Rob got out the chain saw and put on the hockey mask and did his Jason impersonation (kidding, just kidding). It was decided that one cut would be enough to divide the tree so that it could be winched out of the way. A couple of the other guys got a smaller branch to use as a lever to help with the cutting. The cut was successful and once we freed the saw blade, the winching could begin. It was a beautiful sight, moving that baby out of the way and no one had to break a sweat! That was the extent of the trail repairs.
      The end of the line brought us to the trailhead for Hubbardís Caves. We all jumped out and pulled up some chairs and logs for a relaxing lunch and liquid refreshments. Then it was time to head for the caves. Armed with flashlights, the crew scrambled along the canyon wall to the caves. We could see the highway below, winding through Glenwood Canyon, at various points on the trail. It was a long, long way down to the bottom of the canyon! The caves were just awesome! The first cave was pretty small and required some belly crawling. The next cave was very large and some of the group walked through it. When the lights were turned out, you couldnít see the hand in front of your face. This is very dark and very scary if you are alone and without a light. There was a wooden ladder at one spot, which took you up to a shelf. Several of the group were adventurous and climbed the ladder. I just took pictures. Near the ladder was another opening which took us back out. One final cave was very large but not very deep. A really fun experience!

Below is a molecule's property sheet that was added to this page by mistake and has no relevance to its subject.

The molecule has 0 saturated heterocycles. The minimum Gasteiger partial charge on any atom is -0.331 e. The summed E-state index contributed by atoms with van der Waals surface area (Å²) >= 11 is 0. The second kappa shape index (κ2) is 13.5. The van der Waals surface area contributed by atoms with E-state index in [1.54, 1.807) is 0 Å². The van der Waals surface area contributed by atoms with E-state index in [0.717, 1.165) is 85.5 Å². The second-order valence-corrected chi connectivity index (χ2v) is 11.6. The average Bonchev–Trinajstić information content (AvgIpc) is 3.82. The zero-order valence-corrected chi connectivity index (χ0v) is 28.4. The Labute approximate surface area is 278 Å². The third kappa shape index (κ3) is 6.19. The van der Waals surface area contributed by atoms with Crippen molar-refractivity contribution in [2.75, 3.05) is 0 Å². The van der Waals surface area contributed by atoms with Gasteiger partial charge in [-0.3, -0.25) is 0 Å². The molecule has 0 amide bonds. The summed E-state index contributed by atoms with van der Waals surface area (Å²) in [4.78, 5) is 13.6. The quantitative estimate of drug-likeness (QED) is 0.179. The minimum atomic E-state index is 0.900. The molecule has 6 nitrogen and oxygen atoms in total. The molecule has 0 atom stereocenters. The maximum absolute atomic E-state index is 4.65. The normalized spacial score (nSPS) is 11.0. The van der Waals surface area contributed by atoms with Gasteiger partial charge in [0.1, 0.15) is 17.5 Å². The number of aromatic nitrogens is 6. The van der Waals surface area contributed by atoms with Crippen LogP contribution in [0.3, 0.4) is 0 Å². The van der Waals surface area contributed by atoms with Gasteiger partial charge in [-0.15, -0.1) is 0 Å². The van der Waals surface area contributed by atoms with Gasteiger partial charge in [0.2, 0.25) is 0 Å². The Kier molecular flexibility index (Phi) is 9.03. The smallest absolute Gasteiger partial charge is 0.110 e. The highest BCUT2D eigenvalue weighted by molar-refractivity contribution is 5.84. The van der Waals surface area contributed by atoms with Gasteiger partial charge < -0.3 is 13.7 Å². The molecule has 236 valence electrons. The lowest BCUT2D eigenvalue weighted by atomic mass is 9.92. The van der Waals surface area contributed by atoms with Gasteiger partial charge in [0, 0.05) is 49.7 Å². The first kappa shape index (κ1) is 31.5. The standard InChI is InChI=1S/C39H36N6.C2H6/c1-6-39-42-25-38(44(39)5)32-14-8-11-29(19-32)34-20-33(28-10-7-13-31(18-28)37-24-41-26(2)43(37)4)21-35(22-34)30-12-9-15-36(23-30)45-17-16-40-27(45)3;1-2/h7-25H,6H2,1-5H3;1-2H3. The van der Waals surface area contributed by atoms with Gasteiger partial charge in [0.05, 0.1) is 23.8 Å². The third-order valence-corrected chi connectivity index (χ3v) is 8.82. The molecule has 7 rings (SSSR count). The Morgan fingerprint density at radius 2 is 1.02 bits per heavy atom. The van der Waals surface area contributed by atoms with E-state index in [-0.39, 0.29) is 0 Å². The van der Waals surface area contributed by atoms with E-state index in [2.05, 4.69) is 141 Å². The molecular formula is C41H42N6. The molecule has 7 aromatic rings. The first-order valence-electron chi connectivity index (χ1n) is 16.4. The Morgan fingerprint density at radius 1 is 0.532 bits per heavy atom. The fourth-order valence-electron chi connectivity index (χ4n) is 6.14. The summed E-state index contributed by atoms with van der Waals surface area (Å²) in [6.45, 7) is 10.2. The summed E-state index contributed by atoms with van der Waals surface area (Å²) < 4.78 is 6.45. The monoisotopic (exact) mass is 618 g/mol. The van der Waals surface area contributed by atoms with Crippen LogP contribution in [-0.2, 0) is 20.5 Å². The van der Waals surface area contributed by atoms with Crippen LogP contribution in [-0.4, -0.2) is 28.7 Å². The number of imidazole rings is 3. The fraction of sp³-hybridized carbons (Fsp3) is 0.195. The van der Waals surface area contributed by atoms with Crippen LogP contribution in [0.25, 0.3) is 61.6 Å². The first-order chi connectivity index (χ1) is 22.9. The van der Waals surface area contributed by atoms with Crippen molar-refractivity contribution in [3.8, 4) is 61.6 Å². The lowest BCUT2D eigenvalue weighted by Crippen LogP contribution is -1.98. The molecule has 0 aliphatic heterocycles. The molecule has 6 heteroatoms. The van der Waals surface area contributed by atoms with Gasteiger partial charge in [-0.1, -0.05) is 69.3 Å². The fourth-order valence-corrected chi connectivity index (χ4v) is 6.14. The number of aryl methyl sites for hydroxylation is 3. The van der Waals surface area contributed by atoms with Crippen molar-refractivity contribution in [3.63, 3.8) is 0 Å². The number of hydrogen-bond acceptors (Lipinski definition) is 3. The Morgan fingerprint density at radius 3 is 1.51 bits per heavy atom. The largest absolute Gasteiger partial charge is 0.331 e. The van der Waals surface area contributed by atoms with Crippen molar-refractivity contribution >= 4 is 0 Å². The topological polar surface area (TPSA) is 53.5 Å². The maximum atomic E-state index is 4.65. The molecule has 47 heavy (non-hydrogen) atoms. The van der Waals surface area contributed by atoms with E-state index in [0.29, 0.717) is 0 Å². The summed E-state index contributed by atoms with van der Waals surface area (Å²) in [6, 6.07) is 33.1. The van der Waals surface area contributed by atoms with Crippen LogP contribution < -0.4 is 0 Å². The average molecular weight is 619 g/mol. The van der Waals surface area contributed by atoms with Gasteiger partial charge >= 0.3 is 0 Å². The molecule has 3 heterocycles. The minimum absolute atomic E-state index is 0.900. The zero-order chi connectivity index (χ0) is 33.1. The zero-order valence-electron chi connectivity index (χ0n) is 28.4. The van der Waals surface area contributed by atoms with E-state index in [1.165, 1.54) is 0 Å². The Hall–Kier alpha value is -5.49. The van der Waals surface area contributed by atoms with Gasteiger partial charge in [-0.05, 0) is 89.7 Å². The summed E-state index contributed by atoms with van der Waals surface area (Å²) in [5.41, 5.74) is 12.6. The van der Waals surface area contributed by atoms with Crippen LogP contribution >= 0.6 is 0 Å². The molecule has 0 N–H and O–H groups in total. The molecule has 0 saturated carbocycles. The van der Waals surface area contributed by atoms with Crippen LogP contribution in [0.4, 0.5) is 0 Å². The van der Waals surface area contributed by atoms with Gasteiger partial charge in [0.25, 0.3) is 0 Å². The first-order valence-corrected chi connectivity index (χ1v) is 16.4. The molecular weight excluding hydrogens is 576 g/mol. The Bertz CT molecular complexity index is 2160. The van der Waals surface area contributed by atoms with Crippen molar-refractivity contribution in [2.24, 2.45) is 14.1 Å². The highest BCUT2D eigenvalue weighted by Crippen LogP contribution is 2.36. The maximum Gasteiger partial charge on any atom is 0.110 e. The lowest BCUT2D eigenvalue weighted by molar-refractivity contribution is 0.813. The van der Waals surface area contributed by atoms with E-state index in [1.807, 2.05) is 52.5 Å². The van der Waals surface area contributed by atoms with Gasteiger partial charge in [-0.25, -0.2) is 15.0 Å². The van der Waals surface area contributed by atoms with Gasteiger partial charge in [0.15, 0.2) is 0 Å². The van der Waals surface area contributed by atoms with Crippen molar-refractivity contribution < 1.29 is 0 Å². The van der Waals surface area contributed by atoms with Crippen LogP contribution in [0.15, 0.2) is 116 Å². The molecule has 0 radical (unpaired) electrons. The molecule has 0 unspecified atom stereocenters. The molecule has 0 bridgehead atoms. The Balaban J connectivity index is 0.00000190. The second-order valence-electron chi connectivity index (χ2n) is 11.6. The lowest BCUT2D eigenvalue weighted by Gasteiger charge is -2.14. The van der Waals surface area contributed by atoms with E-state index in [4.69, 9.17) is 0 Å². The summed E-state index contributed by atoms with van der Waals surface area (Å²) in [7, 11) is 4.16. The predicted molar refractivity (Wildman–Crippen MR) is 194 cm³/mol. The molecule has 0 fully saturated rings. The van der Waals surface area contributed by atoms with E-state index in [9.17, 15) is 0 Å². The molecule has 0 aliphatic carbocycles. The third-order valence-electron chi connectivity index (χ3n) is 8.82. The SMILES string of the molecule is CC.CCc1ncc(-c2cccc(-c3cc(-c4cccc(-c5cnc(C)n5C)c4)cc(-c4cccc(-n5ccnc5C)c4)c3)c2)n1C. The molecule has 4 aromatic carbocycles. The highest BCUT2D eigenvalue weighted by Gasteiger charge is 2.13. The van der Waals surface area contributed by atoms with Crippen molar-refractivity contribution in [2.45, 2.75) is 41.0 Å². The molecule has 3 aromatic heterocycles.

Then it was back to the vehicles to decide on a camping spot. There were not a lot of choices for level camping spots for tents. Only five of the crew would be staying the night and seeking new adventures on Sunday. Having put in a good day of clean-up, some neat 4-wheeling and some great caving, it was with heavy hearts that Mark and Signey and Mary and Chris bid farewell to the rest of the group and headed back up the trail for home.
Mary Macleod